President Biden is lengthening a pause on federal student loan debt collections after the Department of Education announced on Monday that it would provide debt relief for borrowers with total or permanent disabilities, the White House said Tuesday.
“We will be expanding the pause on student loan interest and collections to the more than 1 million borrowers who are in default on a loan that was made by a private lender in the old bank-backedloan program, known as the Federal Family Education Loan Program,” White House press secretary Jen Psaki said at her daily briefing.
She said it would protect 800,000 borrowers at risk of having their federal tax funds seized.
Psaki also called on Congress to cancel $10,000 in student loan debt.
“That’s something Congress could take an action on and he’d be happy to sign. We’re still taking a closer look at our options on student loans. This includes examining the authorities, we have, the existing loan forgiveness programs that are clearly not working as well as they should,” she added.
“This includes borrower defense, total and permanent disability charges, there’s a lot of steps we’re looking at and we’ll continue to review,” Psaki said.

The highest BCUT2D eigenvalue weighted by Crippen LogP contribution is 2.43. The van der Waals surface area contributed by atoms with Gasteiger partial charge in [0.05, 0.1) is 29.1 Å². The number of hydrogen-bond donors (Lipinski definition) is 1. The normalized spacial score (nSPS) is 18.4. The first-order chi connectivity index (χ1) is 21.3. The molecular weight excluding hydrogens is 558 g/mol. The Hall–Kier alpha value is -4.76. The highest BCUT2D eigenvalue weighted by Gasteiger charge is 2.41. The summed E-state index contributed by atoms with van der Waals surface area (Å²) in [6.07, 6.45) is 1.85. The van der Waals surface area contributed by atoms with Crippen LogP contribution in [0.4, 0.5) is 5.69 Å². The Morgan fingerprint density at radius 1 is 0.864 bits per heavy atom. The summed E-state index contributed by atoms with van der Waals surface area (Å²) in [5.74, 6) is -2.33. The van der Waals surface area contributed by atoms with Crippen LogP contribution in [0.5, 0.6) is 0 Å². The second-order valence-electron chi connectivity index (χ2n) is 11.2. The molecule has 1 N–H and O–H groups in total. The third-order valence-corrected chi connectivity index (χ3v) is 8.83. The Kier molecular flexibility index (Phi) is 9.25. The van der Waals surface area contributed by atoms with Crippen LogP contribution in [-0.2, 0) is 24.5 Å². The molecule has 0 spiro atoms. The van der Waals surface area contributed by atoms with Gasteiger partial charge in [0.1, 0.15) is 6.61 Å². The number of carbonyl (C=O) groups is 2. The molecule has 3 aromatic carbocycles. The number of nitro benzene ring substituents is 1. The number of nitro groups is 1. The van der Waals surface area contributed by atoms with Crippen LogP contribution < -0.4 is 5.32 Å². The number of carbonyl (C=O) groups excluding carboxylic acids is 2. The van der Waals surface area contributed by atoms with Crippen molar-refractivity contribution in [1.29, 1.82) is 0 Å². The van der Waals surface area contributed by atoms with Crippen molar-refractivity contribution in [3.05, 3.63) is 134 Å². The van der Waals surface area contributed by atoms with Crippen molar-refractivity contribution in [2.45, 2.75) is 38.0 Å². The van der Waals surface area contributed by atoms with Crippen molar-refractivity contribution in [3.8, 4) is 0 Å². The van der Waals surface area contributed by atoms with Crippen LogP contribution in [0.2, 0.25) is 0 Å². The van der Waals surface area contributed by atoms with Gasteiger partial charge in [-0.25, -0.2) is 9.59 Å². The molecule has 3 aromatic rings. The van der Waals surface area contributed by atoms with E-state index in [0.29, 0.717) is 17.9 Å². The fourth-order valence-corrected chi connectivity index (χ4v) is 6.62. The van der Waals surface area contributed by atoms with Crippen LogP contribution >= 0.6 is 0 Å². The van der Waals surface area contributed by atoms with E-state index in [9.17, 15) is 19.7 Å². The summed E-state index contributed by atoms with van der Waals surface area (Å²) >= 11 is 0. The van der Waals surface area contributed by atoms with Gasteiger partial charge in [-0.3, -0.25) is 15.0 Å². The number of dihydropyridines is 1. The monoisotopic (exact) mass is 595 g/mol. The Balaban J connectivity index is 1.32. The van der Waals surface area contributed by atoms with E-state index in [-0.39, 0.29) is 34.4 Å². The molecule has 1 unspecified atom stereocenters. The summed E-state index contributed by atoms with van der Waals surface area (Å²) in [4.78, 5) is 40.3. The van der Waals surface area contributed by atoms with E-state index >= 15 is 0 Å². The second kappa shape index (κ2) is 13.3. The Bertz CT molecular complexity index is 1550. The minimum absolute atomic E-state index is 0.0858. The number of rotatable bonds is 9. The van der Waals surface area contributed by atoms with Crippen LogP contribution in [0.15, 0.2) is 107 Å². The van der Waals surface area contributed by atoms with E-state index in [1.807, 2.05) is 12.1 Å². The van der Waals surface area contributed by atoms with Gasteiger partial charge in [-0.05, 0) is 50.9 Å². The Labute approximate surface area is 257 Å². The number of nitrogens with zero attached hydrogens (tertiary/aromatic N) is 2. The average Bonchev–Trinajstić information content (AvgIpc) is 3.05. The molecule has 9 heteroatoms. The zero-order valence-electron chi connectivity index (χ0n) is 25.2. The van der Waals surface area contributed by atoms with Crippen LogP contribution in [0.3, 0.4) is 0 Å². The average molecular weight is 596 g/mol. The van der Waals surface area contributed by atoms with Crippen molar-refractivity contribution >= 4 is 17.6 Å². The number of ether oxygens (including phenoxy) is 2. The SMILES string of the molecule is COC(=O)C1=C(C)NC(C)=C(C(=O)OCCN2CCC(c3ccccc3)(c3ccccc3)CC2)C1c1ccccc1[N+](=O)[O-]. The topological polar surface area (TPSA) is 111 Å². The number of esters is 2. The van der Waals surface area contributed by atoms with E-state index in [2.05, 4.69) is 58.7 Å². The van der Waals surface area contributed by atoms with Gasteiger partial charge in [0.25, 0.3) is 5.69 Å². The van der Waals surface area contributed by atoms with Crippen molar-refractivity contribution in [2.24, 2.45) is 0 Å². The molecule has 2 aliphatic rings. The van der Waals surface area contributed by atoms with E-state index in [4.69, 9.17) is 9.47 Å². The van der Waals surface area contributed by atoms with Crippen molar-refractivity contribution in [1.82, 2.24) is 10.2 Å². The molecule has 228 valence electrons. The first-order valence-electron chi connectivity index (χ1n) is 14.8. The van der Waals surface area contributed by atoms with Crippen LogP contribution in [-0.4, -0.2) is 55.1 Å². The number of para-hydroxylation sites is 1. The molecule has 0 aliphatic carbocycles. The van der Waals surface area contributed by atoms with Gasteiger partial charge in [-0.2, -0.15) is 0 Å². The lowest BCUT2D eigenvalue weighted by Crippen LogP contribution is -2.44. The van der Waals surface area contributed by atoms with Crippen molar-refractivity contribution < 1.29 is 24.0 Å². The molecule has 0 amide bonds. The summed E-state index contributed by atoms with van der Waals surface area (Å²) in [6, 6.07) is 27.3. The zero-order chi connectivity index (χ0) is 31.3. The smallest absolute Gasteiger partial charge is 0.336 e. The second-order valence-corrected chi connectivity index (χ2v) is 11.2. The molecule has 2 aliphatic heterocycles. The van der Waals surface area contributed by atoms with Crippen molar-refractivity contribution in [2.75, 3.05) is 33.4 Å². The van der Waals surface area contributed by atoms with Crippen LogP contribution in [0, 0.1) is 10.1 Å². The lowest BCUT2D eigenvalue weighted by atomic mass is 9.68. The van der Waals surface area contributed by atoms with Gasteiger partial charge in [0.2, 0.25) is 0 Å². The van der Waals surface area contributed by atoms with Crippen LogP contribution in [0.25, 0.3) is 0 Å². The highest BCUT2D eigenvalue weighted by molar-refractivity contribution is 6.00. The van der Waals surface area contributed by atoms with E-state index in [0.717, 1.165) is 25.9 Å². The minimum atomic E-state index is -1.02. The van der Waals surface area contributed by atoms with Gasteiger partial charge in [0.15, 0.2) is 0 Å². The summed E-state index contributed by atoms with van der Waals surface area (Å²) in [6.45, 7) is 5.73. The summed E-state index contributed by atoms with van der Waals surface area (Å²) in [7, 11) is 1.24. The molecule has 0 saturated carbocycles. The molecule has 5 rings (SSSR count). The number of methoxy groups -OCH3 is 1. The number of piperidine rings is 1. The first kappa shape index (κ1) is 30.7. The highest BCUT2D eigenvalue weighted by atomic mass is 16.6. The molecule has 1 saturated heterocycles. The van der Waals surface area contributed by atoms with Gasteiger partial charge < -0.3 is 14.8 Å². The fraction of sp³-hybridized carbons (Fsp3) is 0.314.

After Education Secretary Miguel Cardona’s announcement on Monday, Senate Majority Leader Chuck Schumer and other Democratic senators renewed calls on the president to cancel $50,000 in student loan debt.
“So we have very good news for so many people who have student debt, the load of student debt on their shoulders. … We’ve made another good step forward on our progress,” Schumer said in a press conference attended by Sens. Elizabeth Warren of Massachusetts and Bob Menendez of New Jersey.
Warren also urged Biden to take action.
“This is about moving forward, this is our moment of momentum. We have gotten one more piece in place and now we’re just ready for President Biden to sign the piece of paper to say ‘cancel $50,000 worth of student loan debt,’” Warren said.
The move by Cardona would help more than 230,000 borrowers, including 41,000 people who have had loans reinstated during the coronavirus pandemic and will be refunded for any payments made.
The entire group will not be asked to provide earnings documentation during the duration of the pandemic.
“Borrowers with total and permanent disabilities should focus on their well-being, not put their health on the line to submit earnings information during the COVID-19 emergency,” Cardona said in a statement.
“Waiving these requirements will ensure no borrower who is totally and permanently disabled risks having to repay their loans simply because they could not submit paperwork,” he said.